What's Next After Italy's Referendum?

Updated on
  • If premier loses referendum, president may focus on stability
  • ‘Yes’ campaign trailed in final opinion polls before ban

Why the Italian Referendum Really Matters

If Matteo Renzi loses Sunday’s referendum on constitutional reform, he’ll most likely be making his way up Rome’s Quirinale hill the next morning to work out what to do next in talks with President Sergio Mattarella.

Renzi, 41, has promised to resign if he loses a vote he’s made the centerpiece of his efforts to render Italy and its economy fit for purpose in the 21st century. But the prime minister’s instincts may not necessarily square with the president’s wishes if Italian voters deliver another blow to the western establishment. Mattarella’s underlying concern is to maintain stability, with the populist Five Star movement seeking to exploit a Renzi defeat to force an early election and then attempt to take Italy out of the euro.

When he sits down with Renzi in the palace where popes once spent their summers, these are the issues their conversation might have to address:

Stability First

If Renzi does offer his resignation, Mattarella will ask him to delay long enough to allow talks with the speakers of both houses of parliament and the leaders of political parties, according to a senior state official familiar with the likely procedure.

Read more: Why referendum defeat won’t mean a fast-track to euro exit

Those consultations, aimed at gauging support for Renzi or possibly a successor, could last several days, said the official, who asked not to be named discussing confidential plans. Finance Minister Pier Carlo Padoan, Senate Speaker Pietro Grasso or Culture Minister Dario Franceschini are among those who might be asked to hold the fort if Renzi goes.

Market Pressure

Time may be a luxury in short supply on Monday if traders take the result badly.

QuickTake Q&A: What Will Italy’s Referendum Mean for the Euro?

Volatility in the euro against the dollar has been climbing and reached its highest since the Brexit vote this week. The spread between Italy’s 10-year bonds and similarly dated German bunds touched 187 basis points last week, the most in 2 1/2 years. The country’s vulnerable bank stocks -- down almost 50 percent since Jan. 1 -- could also be in focus.

How Bad a Defeat

The strength of Renzi’s position will depend to a large extent on how close the result is.

If at least 48 percent of voters back his reforms, he could stay on in power, the state official said. His position would become untenable if he tried to cling on after a heavier defeat, the official said.

“Renzi’s influence depends on how his parliamentary troops react to a ‘No’ win,” said Giovanni Orsina, a professor of government at Rome’s Luiss-Guido Carli University. “He leads the Democratic Party, it has a parliamentary majority, but would lawmakers stay loyal to him or would they dump him?”

Electoral Reform

Whether Renzi is in charge, or a successor endorsed by Mattarella, the government’s priority after a referendum defeat will be electoral reform. The current system gives the biggest party in the lower house an automatic majority and mainstream parties fear it could help Five Star into power.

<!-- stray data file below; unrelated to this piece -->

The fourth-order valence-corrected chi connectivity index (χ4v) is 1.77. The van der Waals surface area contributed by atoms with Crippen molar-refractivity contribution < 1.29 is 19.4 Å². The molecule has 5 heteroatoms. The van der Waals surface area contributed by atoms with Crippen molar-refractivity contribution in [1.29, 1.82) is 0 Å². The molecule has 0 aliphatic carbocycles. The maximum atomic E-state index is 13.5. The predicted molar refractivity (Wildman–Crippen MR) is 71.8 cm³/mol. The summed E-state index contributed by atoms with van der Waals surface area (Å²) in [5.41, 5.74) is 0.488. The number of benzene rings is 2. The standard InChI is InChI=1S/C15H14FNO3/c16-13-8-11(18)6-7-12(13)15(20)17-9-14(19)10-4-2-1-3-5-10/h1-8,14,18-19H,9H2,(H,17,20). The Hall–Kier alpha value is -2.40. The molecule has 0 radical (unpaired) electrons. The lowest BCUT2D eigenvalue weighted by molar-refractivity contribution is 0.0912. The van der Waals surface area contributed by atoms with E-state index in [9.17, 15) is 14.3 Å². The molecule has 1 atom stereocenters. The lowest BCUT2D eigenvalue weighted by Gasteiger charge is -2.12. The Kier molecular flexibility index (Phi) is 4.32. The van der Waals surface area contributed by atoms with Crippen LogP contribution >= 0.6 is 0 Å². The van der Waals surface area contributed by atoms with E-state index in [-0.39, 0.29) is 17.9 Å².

Renzi was forced into Sunday’s referendum after he failed to win a two-thirds majority in parliament for his plans to strip back the Senate’s powers. But former premier Silvio Berlusconi has signaled that his party, Forza Italia, might help pass a reform of the lower house, potentially by supporting a short-term caretaker government. Berlusconi said Wednesday night he’s open to a pact with Renzi so long as conditions are clear.

“Such a government could be given clearly defined tasks, namely to stay the course on fiscal policy, reform the election law for the lower house of parliament and -- possibly -- devise a new constitutional reform,” Holger Schmieding, chief economist at Berenberg in London, said in a note on Tuesday.

Potential Comeback

Even if Renzi does resign, he may immediately start plotting his return.

His supporters insist he’ll stay on as head of the Democratic Party, the biggest group in parliament. And that offers him a route back to power in time.

“He’ll take a step back, support a premier with a weak political base like Padoan or Grasso who can’t be a big challenge to him, and likely pull the plug early next year to stage a comeback,” Orsina said.

Shock Win

Of course, Renzi could still snatch victory after a furious dash for votes in the final days of the campaign.

The last surveys published before a polling ban came into force on Nov. 19 showed the “Yes” campaign trailing by 4 percentage points, the narrowest deficit in two weeks.

If he can turn that around he could become one of western Europe’s strongest leaders overnight, enabling him to push ahead with structural reforms, and adopt a more combative approach in Europe over immigration and what he sees as German-imposed economic austerity.

In a hint of how he might use his renewed power, he threatened to veto the EU’s multi-year budget at a summit December “because some eastern European countries understand only the language of money,” in an interview with La Repubblica published Wednesday.

That’s the scenario the prime minister wanted to talk about in the final week of campaigning. At a press conference on Monday he was asked whether defeat would see him step down, head a new government, or support Padoan to succeed him.

“Every so often,” he joked, “ask me a question about what would happen if ‘Yes’ wins!”

(Updates with Berlusconi comment in 12th paragraph. A previous version of this story corrected a polling reference in the deckheads.)
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